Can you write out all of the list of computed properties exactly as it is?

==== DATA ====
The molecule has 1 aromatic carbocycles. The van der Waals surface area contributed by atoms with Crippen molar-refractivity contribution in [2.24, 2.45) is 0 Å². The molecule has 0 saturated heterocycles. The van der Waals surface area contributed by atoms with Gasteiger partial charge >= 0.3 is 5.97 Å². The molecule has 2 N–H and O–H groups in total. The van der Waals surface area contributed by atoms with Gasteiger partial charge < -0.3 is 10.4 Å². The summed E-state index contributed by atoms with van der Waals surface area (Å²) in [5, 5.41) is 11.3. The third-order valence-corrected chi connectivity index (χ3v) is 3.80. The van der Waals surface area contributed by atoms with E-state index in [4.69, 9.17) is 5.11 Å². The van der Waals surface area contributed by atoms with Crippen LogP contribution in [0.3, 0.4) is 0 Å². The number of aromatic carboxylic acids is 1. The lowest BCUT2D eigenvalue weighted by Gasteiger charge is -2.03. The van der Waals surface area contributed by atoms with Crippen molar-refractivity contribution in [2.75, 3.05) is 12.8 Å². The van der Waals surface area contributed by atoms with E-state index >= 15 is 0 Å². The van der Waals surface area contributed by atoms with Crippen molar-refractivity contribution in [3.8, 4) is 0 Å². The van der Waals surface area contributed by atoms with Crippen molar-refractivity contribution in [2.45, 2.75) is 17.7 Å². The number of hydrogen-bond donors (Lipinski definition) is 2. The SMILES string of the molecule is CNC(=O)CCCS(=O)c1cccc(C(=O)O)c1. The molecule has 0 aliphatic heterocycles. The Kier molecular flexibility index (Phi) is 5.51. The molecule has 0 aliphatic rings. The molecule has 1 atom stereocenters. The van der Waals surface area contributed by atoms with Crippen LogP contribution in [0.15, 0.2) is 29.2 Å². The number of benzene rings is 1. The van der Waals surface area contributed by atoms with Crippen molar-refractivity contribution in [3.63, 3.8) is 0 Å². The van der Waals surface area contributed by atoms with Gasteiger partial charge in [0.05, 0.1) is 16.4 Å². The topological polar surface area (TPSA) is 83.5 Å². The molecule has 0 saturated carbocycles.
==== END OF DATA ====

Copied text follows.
The molecule has 1 aromatic carbocycles. The van der Waals surface area contributed by atoms with Crippen molar-refractivity contribution in [2.24, 2.45) is 0 Å². The molecule has 0 saturated heterocycles. The van der Waals surface area contributed by atoms with Gasteiger partial charge >= 0.3 is 5.97 Å². The molecule has 2 N–H and O–H groups in total. The van der Waals surface area contributed by atoms with Gasteiger partial charge < -0.3 is 10.4 Å². The summed E-state index contributed by atoms with van der Waals surface area (Å²) in [5, 5.41) is 11.3. The third-order valence-corrected chi connectivity index (χ3v) is 3.80. The van der Waals surface area contributed by atoms with E-state index in [4.69, 9.17) is 5.11 Å². The van der Waals surface area contributed by atoms with Crippen LogP contribution in [0.3, 0.4) is 0 Å². The number of aromatic carboxylic acids is 1. The lowest BCUT2D eigenvalue weighted by Gasteiger charge is -2.03. The van der Waals surface area contributed by atoms with Crippen molar-refractivity contribution in [2.75, 3.05) is 12.8 Å². The van der Waals surface area contributed by atoms with E-state index >= 15 is 0 Å². The van der Waals surface area contributed by atoms with Crippen molar-refractivity contribution in [3.8, 4) is 0 Å². The van der Waals surface area contributed by atoms with Crippen molar-refractivity contribution in [2.45, 2.75) is 17.7 Å². The number of hydrogen-bond donors (Lipinski definition) is 2. The SMILES string of the molecule is CNC(=O)CCCS(=O)c1cccc(C(=O)O)c1. The molecule has 0 aliphatic heterocycles. The Kier molecular flexibility index (Phi) is 5.51. The molecule has 0 aliphatic rings. The molecule has 1 atom stereocenters. The van der Waals surface area contributed by atoms with Crippen LogP contribution in [0.15, 0.2) is 29.2 Å². The number of benzene rings is 1. The van der Waals surface area contributed by atoms with Crippen molar-refractivity contribution in [3.63, 3.8) is 0 Å². The van der Waals surface area contributed by atoms with Gasteiger partial charge in [0.05, 0.1) is 16.4 Å². The topological polar surface area (TPSA) is 83.5 Å². The molecule has 0 saturated carbocycles.